Accountability

Accountability is a simple concept. Typically, it involves setting reasonable goals in advance, then going back and reviewing those goals. If goals were not met, responsibility needs to be accepted, an explanation offered, and a plan to rectify the situation implemented.

I wonder if Steve Tambellini is doing those things with Daryl Katz this month.

For much of the rebuild, accountability has been a favoured phrase for the Oilers’ G.M. Part of the reason Pat Quinn was brought in to coach the team was to hold players accountable. Tambellini has repeatedly emphasized the need for internal accountability at all levels of the organization.

We’ve seen the results. The Oilers have conducted a house-cleaning, replacing players, trainers, coaches, and even going so far as to dismiss assistant general manager Kevin Prendergast, a 20-year employee.

In 2009-10, the Oilers fell flat on their face after a summer of reshaping at the hands of Tambellini. Some more housecleaning was done, and the rebuild officially launched.

During that rebuild, it has been difficult to hold the executives running the organization to account, simply because there were no reasonable goals for them to exceed. The team tanked – as evidenced by Tom Renney’s 1920’s-style bench management – in 2010-11. The Oilers’ were the NHL equivalent of “Spring Time for Hitler” where failure was the expected outcome and was in full accordance with the team’s long-term plan.

This year, however, was different. This year, Steve Tambellini set easily identifiable goals for his team. This, for example, from Hockey Night in Canada on December 18:

According to CBC play-by-play man Mark Lee, he had a conversation with Steve Tambellini Friday night. During the broadcast of the Oilers – Sharks Hockey Night in Canada game, Lee told the audience that Tambellini said he "…thinks they’ve got all of the pieces here to make a run at the playoffs."

That can be taken one of two different ways: either Tambellini expected the Oilers to make the playoffs, or just to contend for a playoff spot. By either measure, the Oilers failed badly. Then again, this was a second-hand statement; a public line in the sand directly from Tambellini’s mouth might be more apt.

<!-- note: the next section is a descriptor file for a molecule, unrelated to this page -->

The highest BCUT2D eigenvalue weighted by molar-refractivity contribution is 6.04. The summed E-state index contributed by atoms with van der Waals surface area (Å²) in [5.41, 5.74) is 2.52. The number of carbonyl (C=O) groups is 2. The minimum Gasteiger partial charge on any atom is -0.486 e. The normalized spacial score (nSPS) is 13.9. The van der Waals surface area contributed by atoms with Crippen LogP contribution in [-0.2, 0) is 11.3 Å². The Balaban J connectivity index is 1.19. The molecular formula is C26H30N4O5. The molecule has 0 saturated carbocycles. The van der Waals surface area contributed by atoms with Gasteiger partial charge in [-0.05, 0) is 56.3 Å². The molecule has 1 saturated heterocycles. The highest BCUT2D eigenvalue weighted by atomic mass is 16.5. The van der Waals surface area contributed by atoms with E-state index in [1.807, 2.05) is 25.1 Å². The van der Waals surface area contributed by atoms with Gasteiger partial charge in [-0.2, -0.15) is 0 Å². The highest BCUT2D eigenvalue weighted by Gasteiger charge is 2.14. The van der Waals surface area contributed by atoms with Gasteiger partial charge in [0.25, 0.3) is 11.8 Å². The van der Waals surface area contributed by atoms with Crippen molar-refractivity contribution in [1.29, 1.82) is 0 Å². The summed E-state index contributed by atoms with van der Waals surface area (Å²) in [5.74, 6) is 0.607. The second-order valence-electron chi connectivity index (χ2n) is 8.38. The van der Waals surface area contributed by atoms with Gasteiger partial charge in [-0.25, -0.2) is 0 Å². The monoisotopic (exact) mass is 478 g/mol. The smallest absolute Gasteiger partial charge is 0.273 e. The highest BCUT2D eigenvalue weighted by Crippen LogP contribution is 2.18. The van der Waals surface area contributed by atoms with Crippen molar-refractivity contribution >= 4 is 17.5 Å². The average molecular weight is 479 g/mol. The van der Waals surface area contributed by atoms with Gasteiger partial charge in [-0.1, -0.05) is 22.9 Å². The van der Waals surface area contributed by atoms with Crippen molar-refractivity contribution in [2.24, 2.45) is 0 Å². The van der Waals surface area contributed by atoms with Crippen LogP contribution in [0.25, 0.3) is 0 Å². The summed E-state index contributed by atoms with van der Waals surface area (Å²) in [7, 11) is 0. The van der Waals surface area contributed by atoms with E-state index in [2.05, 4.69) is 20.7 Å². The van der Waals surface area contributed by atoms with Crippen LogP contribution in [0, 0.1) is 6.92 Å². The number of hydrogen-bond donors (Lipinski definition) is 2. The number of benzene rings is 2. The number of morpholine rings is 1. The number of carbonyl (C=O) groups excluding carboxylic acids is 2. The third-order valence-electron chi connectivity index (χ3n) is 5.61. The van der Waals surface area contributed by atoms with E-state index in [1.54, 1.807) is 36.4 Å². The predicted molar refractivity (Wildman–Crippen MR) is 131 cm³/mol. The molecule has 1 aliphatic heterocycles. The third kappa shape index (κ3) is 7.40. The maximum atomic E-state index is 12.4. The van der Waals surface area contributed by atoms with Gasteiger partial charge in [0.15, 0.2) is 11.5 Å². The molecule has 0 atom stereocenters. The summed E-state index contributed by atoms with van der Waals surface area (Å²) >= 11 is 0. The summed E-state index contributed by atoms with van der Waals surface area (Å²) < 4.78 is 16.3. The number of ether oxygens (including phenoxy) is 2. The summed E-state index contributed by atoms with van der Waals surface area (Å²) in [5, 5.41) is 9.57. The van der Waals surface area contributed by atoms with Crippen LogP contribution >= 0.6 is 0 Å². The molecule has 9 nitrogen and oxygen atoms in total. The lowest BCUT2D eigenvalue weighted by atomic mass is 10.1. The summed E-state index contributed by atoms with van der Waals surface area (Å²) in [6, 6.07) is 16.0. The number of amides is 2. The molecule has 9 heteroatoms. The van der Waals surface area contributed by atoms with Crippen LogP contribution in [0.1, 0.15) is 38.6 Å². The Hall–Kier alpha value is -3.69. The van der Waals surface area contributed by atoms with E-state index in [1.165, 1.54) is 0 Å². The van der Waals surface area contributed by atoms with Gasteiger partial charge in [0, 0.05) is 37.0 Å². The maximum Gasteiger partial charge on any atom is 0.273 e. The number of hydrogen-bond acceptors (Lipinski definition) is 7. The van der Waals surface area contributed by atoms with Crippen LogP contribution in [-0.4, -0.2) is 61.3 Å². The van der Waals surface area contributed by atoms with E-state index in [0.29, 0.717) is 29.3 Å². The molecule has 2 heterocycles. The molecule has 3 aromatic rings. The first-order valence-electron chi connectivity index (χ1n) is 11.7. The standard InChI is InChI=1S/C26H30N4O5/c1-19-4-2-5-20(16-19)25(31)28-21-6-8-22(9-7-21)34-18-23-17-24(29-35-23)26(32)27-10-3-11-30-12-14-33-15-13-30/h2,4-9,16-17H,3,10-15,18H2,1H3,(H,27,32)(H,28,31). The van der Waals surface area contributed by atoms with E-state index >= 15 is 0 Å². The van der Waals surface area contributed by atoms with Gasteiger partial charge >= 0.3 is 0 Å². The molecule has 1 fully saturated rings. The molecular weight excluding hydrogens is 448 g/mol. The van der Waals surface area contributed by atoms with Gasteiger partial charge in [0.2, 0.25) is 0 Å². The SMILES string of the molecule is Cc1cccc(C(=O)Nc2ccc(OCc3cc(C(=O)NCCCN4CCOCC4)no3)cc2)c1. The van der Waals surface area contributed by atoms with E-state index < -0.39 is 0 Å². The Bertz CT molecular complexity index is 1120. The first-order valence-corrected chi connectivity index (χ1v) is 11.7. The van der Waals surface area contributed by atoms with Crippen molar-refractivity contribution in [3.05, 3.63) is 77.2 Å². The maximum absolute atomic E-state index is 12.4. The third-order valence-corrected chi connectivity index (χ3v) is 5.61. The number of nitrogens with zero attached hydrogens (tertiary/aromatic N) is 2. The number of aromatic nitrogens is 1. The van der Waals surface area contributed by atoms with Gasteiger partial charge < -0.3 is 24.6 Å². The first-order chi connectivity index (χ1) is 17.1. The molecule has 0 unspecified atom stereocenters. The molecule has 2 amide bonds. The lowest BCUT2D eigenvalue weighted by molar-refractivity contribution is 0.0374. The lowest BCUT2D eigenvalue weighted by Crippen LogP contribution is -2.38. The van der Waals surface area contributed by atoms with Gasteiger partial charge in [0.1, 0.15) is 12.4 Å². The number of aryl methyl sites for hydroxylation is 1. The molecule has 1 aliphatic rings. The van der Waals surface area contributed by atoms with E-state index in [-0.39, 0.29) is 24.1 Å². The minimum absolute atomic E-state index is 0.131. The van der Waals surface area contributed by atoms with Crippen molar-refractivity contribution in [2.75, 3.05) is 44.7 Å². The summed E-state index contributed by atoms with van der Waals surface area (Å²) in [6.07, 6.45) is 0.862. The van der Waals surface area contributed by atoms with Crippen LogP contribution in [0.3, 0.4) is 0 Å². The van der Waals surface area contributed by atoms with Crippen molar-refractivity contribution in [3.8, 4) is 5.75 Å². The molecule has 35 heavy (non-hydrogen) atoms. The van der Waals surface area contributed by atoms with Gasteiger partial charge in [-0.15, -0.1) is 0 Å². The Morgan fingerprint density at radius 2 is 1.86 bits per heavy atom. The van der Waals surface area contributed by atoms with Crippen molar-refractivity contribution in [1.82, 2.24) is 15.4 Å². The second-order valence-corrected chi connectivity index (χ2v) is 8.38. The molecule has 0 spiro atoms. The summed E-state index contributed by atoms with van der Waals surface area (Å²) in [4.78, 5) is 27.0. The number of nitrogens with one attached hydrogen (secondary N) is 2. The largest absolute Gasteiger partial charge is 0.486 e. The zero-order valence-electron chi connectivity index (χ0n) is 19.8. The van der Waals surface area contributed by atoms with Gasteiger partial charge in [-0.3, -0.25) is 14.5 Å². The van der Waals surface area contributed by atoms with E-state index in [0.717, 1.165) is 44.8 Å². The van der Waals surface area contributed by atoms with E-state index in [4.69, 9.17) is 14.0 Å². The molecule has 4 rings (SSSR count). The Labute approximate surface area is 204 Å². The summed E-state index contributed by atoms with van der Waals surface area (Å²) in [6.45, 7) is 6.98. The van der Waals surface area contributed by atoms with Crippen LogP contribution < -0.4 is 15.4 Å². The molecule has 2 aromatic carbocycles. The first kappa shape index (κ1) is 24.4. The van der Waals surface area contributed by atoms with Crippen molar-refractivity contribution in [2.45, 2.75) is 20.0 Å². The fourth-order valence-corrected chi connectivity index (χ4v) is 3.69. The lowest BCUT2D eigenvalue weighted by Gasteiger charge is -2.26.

There’s one of those, too. Less than a month later, Tambellini drew his line in the sand:

“Do I want to be a lottery pick again? No, I’ve said that from the beginning.”

“I’m not going to put a number on it. I want to finish as high as possible. Again, I don’t want a lottery pick.”

“The first month and a half of this season showed our capabilities. It wasn’t an illusion, not to me. If you look at our team when our defence is healthy and our goaltending is the way it was then, that’s the type of hockey I think we can play. It was the skill forwards paying a price to get inside to score, it was the tenacity of, say, an energy forward who refused to give up on a puck or the play of Nikolai Khabibulin, who’s been banged up the last while. I don’t want to use this is a cop-out, but we’ve missed Whitney, Sutton, Barker and Potter for a great time of the season. That’s put pressure on our team. We were much stronger in front of our net when they were all playing. That was an obvious upgrade from last year.”

There it is, twice: I don’t want a lottery pick. That’s a clear goal, a modest and achievable goal, with success or failure easily identifiable. The Oilers finished 29th in the NHL. They failed to meet the goal that Tambellini gave them at mid-season. Tambellini offered reasons for their poor play at the time – Khabibulin being banged up, the absence of some defensemen. Khabibulin returned, and lost the starting role to a much better Devan Dubnyk. Those defensemen returned, and the team continued to lose games.

Steve Tambellini is accountable to his bosses – Kevin Lowe and ultimately Daryl Katz. One imagines he set the same line in the sand privately, given his confidence in the team and the attainable nature of the goal. The goals were not met. In the same interview from January where he set ‘not a lottery pick’ as the goal, he said he hoped to improve the team via trade later in the month. He did not.

Tambellini doesn’t have to explain to us why his goals weren’t met. He doesn’t have to explain to us his role in his hand-picked team failing to meet those goals. He doesn’t have to offer the public an explanation, or outline his concrete plan to correct matters. One hopes that he is forced to do those things in private, and that he is forced to do them before he gets a contract extension.

If he isn’t, it would seem that “accountability” ends exactly one level below the general manager.